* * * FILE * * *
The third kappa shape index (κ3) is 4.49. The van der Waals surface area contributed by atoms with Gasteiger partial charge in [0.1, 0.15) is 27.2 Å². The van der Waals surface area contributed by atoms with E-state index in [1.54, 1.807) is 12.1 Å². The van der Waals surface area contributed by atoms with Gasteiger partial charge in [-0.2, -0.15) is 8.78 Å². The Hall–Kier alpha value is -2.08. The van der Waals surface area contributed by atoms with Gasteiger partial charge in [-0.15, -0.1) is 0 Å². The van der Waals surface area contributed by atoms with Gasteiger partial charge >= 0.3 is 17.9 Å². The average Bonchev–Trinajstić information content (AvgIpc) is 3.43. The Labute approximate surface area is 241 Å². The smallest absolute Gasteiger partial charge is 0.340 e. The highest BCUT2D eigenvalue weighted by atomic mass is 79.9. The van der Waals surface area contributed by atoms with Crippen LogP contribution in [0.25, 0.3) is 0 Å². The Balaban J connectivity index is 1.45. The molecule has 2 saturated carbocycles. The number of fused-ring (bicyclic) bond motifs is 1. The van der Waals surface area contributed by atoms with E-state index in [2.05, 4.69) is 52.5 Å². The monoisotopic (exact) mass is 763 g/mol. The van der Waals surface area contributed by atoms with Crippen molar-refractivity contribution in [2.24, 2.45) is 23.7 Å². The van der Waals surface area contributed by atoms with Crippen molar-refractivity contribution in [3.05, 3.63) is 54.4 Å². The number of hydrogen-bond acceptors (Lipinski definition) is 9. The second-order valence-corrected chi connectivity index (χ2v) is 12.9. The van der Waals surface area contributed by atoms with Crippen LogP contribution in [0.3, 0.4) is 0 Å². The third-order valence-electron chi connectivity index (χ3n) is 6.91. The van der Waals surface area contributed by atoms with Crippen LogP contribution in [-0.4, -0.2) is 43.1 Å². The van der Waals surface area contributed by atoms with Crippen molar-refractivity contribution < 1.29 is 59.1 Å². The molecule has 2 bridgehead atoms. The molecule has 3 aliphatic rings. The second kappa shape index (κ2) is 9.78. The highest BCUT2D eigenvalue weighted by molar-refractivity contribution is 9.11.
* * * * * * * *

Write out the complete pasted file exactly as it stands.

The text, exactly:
The third kappa shape index (κ3) is 4.49. The van der Waals surface area contributed by atoms with Gasteiger partial charge in [0.1, 0.15) is 27.2 Å². The van der Waals surface area contributed by atoms with E-state index in [1.54, 1.807) is 12.1 Å². The van der Waals surface area contributed by atoms with Gasteiger partial charge in [-0.2, -0.15) is 8.78 Å². The Hall–Kier alpha value is -2.08. The van der Waals surface area contributed by atoms with Gasteiger partial charge in [-0.15, -0.1) is 0 Å². The van der Waals surface area contributed by atoms with Gasteiger partial charge >= 0.3 is 17.9 Å². The average Bonchev–Trinajstić information content (AvgIpc) is 3.43. The Labute approximate surface area is 241 Å². The smallest absolute Gasteiger partial charge is 0.340 e. The highest BCUT2D eigenvalue weighted by atomic mass is 79.9. The van der Waals surface area contributed by atoms with Crippen LogP contribution in [0.25, 0.3) is 0 Å². The Balaban J connectivity index is 1.45. The molecule has 2 saturated carbocycles. The number of fused-ring (bicyclic) bond motifs is 1. The van der Waals surface area contributed by atoms with E-state index in [2.05, 4.69) is 52.5 Å². The monoisotopic (exact) mass is 763 g/mol. The van der Waals surface area contributed by atoms with Crippen molar-refractivity contribution in [2.24, 2.45) is 23.7 Å². The van der Waals surface area contributed by atoms with Crippen molar-refractivity contribution in [3.05, 3.63) is 54.4 Å². The number of hydrogen-bond acceptors (Lipinski definition) is 9. The second-order valence-corrected chi connectivity index (χ2v) is 12.9. The van der Waals surface area contributed by atoms with Crippen LogP contribution in [0.3, 0.4) is 0 Å². The third-order valence-electron chi connectivity index (χ3n) is 6.91. The van der Waals surface area contributed by atoms with Crippen LogP contribution in [-0.4, -0.2) is 43.1 Å². The van der Waals surface area contributed by atoms with Crippen molar-refractivity contribution < 1.29 is 59.1 Å². The molecule has 2 bridgehead atoms. The molecule has 3 aliphatic rings. The second kappa shape index (κ2) is 9.78. The highest BCUT2D eigenvalue weighted by molar-refractivity contribution is 9.11.